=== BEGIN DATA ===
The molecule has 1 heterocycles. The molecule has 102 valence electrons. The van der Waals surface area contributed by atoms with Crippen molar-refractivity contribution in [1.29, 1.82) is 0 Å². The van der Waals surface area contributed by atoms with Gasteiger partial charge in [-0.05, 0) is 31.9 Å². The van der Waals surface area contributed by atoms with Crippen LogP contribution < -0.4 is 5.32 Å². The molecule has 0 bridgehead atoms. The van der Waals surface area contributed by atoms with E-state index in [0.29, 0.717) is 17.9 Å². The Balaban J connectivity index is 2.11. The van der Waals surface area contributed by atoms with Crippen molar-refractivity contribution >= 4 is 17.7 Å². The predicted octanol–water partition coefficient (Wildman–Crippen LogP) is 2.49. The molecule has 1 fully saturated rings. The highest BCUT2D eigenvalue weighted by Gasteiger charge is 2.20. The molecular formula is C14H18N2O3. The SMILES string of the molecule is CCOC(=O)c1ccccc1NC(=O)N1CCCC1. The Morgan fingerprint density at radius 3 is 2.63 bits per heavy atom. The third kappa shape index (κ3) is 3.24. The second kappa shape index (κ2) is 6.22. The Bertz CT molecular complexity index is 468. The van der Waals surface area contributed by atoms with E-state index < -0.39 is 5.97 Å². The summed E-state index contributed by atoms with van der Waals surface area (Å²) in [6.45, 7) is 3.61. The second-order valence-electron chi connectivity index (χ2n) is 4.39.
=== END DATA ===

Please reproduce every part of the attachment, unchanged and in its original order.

The molecule has 1 heterocycles. The molecule has 102 valence electrons. The van der Waals surface area contributed by atoms with Crippen molar-refractivity contribution in [1.29, 1.82) is 0 Å². The van der Waals surface area contributed by atoms with Gasteiger partial charge in [-0.05, 0) is 31.9 Å². The van der Waals surface area contributed by atoms with Crippen LogP contribution < -0.4 is 5.32 Å². The molecule has 0 bridgehead atoms. The van der Waals surface area contributed by atoms with E-state index in [0.29, 0.717) is 17.9 Å². The Balaban J connectivity index is 2.11. The van der Waals surface area contributed by atoms with Crippen molar-refractivity contribution >= 4 is 17.7 Å². The predicted octanol–water partition coefficient (Wildman–Crippen LogP) is 2.49. The molecule has 1 fully saturated rings. The highest BCUT2D eigenvalue weighted by Gasteiger charge is 2.20. The molecular formula is C14H18N2O3. The SMILES string of the molecule is CCOC(=O)c1ccccc1NC(=O)N1CCCC1. The Morgan fingerprint density at radius 3 is 2.63 bits per heavy atom. The third kappa shape index (κ3) is 3.24. The second kappa shape index (κ2) is 6.22. The Bertz CT molecular complexity index is 468. The van der Waals surface area contributed by atoms with E-state index < -0.39 is 5.97 Å². The summed E-state index contributed by atoms with van der Waals surface area (Å²) in [6.45, 7) is 3.61. The second-order valence-electron chi connectivity index (χ2n) is 4.39.